Caitlin Lopez: And then with that, once you kind of develop your own practice, or something that I think is really valuable and can show change in students is when it becomes consistent. It's really hard to get students to breathe when they are like a level 10 and they've never breathed before. But the more that they are able to do it when they're calm, then the more able they're able to help themselves when they are at that high energy level. That's something that I've had to learn the hard way in terms of trying to use it only for behavior management just kind of as that way of life. I think the same goes for all of us. When we're really stressed out and we're really in the heat of the moment, it's really hard to calm ourselves down. But if it's something that we've been practicing and we know how to drop down and take a couple of deep breaths and regroup, then that's something that is a lot easier to do.
Marisha: Thank you again, such helpful information. I'm also really curious like, how has your mindfulness practice changed over the years? Just-
Caitlin Lopez: Yeah, great question. [crosstalk 00:39:21]. A lot of people just kind of like... yoga as a way of like, I wanted that yoga body, to be completely honest. Like, "Oh yeah, hot yoga. Sure, let's do that. That'll get me fit, that'll get me feeling good." And then the more that... I think I had started a class at 24 Hour Fitness or something and I did that for a little while and then I decided to try out a studio. Just the way that the studio teachers taught was very different, and the things that they would mention in class about like intentionally putting your foot where you want it to go or whatever.
Caitlin Lopez: So it started very physical for me. That wanting to be healthy and then moving my body intentionally and being mindful about the... What's the word I'm looking for? Like, the anatomy, making sure that my body was in the right place and that hip goes there and lift your pelvis here, and that kind of thing. And then it didn't really become more... And with that, linking the breath, your spirits kind of starts to come online a little bit more, or maybe that idea of like... that Zen mindfulness starts to come on a little bit more.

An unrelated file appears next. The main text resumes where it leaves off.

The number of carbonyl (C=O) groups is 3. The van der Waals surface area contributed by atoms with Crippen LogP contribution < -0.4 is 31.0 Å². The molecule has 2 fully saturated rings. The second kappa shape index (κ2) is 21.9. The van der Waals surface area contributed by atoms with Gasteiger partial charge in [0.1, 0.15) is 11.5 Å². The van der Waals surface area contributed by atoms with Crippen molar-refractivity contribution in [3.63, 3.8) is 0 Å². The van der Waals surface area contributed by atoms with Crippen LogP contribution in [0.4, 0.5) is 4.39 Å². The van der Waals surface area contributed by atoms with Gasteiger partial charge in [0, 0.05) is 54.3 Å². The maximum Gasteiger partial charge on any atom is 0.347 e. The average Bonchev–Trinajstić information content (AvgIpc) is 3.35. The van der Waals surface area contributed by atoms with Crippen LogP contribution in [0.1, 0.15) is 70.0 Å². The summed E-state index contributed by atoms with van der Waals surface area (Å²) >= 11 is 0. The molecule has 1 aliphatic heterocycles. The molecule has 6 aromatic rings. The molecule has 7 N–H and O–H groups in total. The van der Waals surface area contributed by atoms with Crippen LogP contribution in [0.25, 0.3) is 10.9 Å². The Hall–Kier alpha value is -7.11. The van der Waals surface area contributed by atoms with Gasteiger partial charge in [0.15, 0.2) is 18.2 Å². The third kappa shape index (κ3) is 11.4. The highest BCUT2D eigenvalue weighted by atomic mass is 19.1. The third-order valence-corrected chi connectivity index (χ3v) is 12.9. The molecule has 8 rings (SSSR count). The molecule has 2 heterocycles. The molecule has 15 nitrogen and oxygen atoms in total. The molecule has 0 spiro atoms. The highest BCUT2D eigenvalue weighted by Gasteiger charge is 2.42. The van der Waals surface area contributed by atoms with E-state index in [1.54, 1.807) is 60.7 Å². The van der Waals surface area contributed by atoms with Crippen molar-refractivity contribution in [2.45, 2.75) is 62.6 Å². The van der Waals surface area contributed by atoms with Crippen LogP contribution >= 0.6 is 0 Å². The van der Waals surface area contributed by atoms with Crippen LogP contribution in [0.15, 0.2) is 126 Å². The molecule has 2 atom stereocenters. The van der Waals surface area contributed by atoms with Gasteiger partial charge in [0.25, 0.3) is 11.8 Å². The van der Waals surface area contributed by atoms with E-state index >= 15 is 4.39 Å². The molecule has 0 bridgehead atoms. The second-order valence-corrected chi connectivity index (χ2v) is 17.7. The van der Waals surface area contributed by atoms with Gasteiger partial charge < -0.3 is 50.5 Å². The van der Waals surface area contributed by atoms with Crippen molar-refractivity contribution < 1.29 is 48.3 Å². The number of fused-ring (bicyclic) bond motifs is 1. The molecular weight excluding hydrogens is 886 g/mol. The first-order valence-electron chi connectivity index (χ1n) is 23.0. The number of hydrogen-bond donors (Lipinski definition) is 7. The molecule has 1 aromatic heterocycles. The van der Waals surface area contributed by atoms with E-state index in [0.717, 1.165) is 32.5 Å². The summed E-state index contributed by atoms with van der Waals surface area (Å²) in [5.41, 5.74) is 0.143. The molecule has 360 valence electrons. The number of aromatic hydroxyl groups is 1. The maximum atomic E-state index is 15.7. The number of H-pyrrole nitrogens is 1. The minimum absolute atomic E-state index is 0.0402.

Caitlin Lopez: But I had never really been introduced to meditation. I had heard about it and I knew it was good for me or whatever, but I had never really tried it until I did my teacher training actually. I used to journal a lot. The cool thing about my yoga teachers was they were like, "What do you do to process? And then how... Can you think of that as being mindful?" That it's all a part of it. It all works together. So learning a couple of different meditations through my teacher training was really powerful, and that's when I started to meditate.
Caitlin Lopez: But again, still at that point, because they wanted us to meditate... That teacher training was pretty intense. They wanted us to meditate every single day, do a breath practice, which in yoga we call pranayama. We were supposed to do that alongside the meditation and the [inaudible 00:41:51]. We were supposed to do that every single day. So it became something that I had to do, not necessarily something that I looked forward to doing. But it was still like that was... It's only been within the last few years, I would say, that I would... I look forward to my meditation practice. And then like, even the last year or so, and especially the last six months, I've really dived in deep to it.